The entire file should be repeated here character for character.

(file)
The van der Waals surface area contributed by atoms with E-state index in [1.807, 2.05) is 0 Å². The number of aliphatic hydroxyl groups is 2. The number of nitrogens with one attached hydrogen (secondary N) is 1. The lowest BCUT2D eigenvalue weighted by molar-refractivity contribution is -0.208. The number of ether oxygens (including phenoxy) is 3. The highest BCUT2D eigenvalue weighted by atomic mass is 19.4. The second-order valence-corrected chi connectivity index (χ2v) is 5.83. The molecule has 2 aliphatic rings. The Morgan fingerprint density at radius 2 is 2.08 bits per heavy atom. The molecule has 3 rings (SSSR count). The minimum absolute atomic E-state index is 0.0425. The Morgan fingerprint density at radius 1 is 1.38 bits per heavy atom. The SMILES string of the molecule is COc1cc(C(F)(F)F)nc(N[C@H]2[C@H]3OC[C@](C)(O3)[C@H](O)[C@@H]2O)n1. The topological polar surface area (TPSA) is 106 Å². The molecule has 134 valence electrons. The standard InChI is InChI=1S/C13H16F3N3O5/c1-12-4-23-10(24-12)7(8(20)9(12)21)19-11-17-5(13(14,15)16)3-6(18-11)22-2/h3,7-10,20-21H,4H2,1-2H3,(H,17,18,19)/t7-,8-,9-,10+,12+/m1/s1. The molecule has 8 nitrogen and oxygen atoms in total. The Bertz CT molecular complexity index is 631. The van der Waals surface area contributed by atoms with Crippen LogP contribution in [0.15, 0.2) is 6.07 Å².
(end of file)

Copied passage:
The van der Waals surface area contributed by atoms with E-state index in [1.807, 2.05) is 0 Å². The number of aliphatic hydroxyl groups is 2. The number of nitrogens with one attached hydrogen (secondary N) is 1. The lowest BCUT2D eigenvalue weighted by molar-refractivity contribution is -0.208. The number of ether oxygens (including phenoxy) is 3. The highest BCUT2D eigenvalue weighted by atomic mass is 19.4. The second-order valence-corrected chi connectivity index (χ2v) is 5.83. The molecule has 2 aliphatic rings. The Morgan fingerprint density at radius 2 is 2.08 bits per heavy atom. The molecule has 3 rings (SSSR count). The minimum absolute atomic E-state index is 0.0425. The Morgan fingerprint density at radius 1 is 1.38 bits per heavy atom. The SMILES string of the molecule is COc1cc(C(F)(F)F)nc(N[C@H]2[C@H]3OC[C@](C)(O3)[C@H](O)[C@@H]2O)n1. The topological polar surface area (TPSA) is 106 Å². The molecule has 134 valence electrons. The standard InChI is InChI=1S/C13H16F3N3O5/c1-12-4-23-10(24-12)7(8(20)9(12)21)19-11-17-5(13(14,15)16)3-6(18-11)22-2/h3,7-10,20-21H,4H2,1-2H3,(H,17,18,19)/t7-,8-,9-,10+,12+/m1/s1. The molecule has 8 nitrogen and oxygen atoms in total. The Bertz CT molecular complexity index is 631. The van der Waals surface area contributed by atoms with Crippen LogP contribution in [0.15, 0.2) is 6.07 Å².